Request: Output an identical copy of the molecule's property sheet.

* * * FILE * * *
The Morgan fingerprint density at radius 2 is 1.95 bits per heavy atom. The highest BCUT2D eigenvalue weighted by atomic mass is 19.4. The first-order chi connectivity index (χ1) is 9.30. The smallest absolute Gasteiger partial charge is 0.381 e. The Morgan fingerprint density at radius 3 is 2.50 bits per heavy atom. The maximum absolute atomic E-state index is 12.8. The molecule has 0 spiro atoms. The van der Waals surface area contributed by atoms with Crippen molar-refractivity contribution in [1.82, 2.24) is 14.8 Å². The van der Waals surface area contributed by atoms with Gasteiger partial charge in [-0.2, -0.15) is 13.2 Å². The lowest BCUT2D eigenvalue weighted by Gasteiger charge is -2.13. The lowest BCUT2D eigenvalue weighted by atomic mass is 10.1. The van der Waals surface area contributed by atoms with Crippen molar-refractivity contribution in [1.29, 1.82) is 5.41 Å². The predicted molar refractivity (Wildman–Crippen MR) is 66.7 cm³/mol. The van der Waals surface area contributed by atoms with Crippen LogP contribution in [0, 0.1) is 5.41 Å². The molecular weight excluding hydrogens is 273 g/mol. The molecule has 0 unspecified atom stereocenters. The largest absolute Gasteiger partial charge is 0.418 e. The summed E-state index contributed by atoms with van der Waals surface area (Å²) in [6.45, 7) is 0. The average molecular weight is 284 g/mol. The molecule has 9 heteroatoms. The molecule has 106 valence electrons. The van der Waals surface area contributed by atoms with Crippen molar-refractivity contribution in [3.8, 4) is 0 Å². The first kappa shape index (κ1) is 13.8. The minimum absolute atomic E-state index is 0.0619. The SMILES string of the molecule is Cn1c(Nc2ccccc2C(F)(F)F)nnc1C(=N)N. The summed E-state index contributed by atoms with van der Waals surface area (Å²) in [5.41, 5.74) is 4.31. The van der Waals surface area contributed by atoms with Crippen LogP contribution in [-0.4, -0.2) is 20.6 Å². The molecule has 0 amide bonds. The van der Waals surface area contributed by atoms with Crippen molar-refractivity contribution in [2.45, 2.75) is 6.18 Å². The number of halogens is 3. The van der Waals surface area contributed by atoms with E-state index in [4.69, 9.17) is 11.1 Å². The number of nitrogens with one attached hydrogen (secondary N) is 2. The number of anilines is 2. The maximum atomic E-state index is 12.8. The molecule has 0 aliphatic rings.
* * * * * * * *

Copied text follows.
The Morgan fingerprint density at radius 2 is 1.95 bits per heavy atom. The highest BCUT2D eigenvalue weighted by atomic mass is 19.4. The first-order chi connectivity index (χ1) is 9.30. The smallest absolute Gasteiger partial charge is 0.381 e. The Morgan fingerprint density at radius 3 is 2.50 bits per heavy atom. The maximum absolute atomic E-state index is 12.8. The molecule has 0 spiro atoms. The van der Waals surface area contributed by atoms with Crippen molar-refractivity contribution in [1.82, 2.24) is 14.8 Å². The van der Waals surface area contributed by atoms with Gasteiger partial charge in [-0.2, -0.15) is 13.2 Å². The lowest BCUT2D eigenvalue weighted by Gasteiger charge is -2.13. The lowest BCUT2D eigenvalue weighted by atomic mass is 10.1. The van der Waals surface area contributed by atoms with Crippen molar-refractivity contribution in [1.29, 1.82) is 5.41 Å². The predicted molar refractivity (Wildman–Crippen MR) is 66.7 cm³/mol. The van der Waals surface area contributed by atoms with Crippen LogP contribution in [0, 0.1) is 5.41 Å². The molecular weight excluding hydrogens is 273 g/mol. The molecule has 0 unspecified atom stereocenters. The largest absolute Gasteiger partial charge is 0.418 e. The summed E-state index contributed by atoms with van der Waals surface area (Å²) in [6.45, 7) is 0. The average molecular weight is 284 g/mol. The molecule has 9 heteroatoms. The molecule has 106 valence electrons. The van der Waals surface area contributed by atoms with Crippen molar-refractivity contribution in [3.8, 4) is 0 Å². The first kappa shape index (κ1) is 13.8. The minimum absolute atomic E-state index is 0.0619. The SMILES string of the molecule is Cn1c(Nc2ccccc2C(F)(F)F)nnc1C(=N)N. The summed E-state index contributed by atoms with van der Waals surface area (Å²) in [5.41, 5.74) is 4.31. The van der Waals surface area contributed by atoms with Crippen LogP contribution in [-0.4, -0.2) is 20.6 Å². The molecule has 0 amide bonds. The van der Waals surface area contributed by atoms with Crippen molar-refractivity contribution in [2.45, 2.75) is 6.18 Å². The number of halogens is 3. The van der Waals surface area contributed by atoms with E-state index in [4.69, 9.17) is 11.1 Å². The number of nitrogens with one attached hydrogen (secondary N) is 2. The number of anilines is 2. The maximum atomic E-state index is 12.8. The molecule has 0 aliphatic rings.